The total capacity of installed electrical power in the world is currently 3.4 million megawatts (MW). Of that, 1.5 million MW is in developing countries. About 30% of the global population--an estimated 2 billion people--currently lives without electricity. Most inhabit either remote rural areas of developing countries outside electrical power grids or urban areas with inadequate utility systems.
As these countries develop and grow, their need for energy will rise. The International Energy Agency predicts that developing countries will need to double their grid-based electrical power production by 2020--adding more than 1 million MW--to fuel continued economic growth. How will that mounting demand be met? For starters, applications such as energy for lighting, telecommunications, irrigation and other agricultural needs, cottage industries, heating water, and cooking are ideally suited to renewable energy.
"Governments and the development community are increasingly looking at renewable energy as the best way to supply distant communities with reliable power," says Eric Martinot, global climate change manager of the Global Environment Facility (GEF), a joint project of the World Bank, the United Nations Environment Programme, and the United Nations Development Programme. "Renewable energy can be used on its own or as a supplementary power source in developing countries," he says. "It can provide clean energy that protects the local environment and reduces greenhouse gas emissions [while reducing] dependence on foreign sources of energy."
The road to renewable energy in developing countries, however, is often blocked by obstacles, including high start-up costs, insufficient human and institutional infrastructure, relatively weak incentives, and inconsistent energy policies. Developing communities tend to rely on nonrenewable energy sources such as oil, gas, and firewood, as well as sources with high environmental impacts such as major hydroelectrical installations. But experts argue that developing countries could ultimately benefit by meeting their energy needs with renewable photovoltaic power, small hydroelectrical technology, and biomass.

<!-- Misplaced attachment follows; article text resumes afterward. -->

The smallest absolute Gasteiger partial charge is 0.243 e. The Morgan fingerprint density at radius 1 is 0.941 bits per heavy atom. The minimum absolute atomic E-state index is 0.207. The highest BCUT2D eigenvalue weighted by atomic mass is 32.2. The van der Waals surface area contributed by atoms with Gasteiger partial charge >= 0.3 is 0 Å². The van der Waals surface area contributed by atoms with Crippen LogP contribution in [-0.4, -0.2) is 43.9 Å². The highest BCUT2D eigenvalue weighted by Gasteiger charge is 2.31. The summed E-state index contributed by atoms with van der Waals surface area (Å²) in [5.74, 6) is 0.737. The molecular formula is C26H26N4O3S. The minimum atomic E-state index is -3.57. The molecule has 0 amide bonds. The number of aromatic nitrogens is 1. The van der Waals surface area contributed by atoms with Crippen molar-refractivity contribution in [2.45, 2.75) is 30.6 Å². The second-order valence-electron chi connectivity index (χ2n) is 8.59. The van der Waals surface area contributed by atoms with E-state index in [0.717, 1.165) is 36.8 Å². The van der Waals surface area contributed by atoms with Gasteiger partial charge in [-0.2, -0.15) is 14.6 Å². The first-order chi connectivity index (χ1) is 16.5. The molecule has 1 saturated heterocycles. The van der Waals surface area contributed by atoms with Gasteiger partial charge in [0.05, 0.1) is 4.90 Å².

"Renewable energy technology is an advanced technology--whether it's high-tech or low-tech--which most developing countries are trying to use for everyday activities like cooking food, drying crops, and heating their homes," says Ali Sayigh, director general of the World Renewable Energy Network (WREN). "But a lot has to be done to transfer that technology to the communities that need it and to provide the advice needed to make it work."
Barriers to Progress
Until recently, the 87 homes on the tiny Chilean island of Tac had no electricity. But they did have a lot of wind, wind that blows over the Gulf of Ancud with significant force. As part of the Chilean government's efforts to electrify the entire country and to reach those communities outside of its electrical power grid, a pilot system that tapped into the island's wind power was installed on Tac. For the first time, the island's residents had refrigeration, television, and telephones, and the schools had electric lights. Soon after, a few stores opened up, and carpenters began using electric tools.
"Everybody on the island loves it," says Ian Baring-Gould, a senior mechanical engineer with the National Renewable Energy Laboratory (NREL) in Golden, Colorado. The NREL provided the data on wind resources that were critical to the design of Tac's power system. "The system uses a combination of wind and diesel to provide power to the whole island," he says. "The diesel is used to power the system at times when the wind power diminishes."
A principal barrier in this case was technological know-how--in order to build the right power system for that particular community, the designers needed to assess the precise natural resources; that is, they had to determine exactly how hard the wind blew and in what direction. …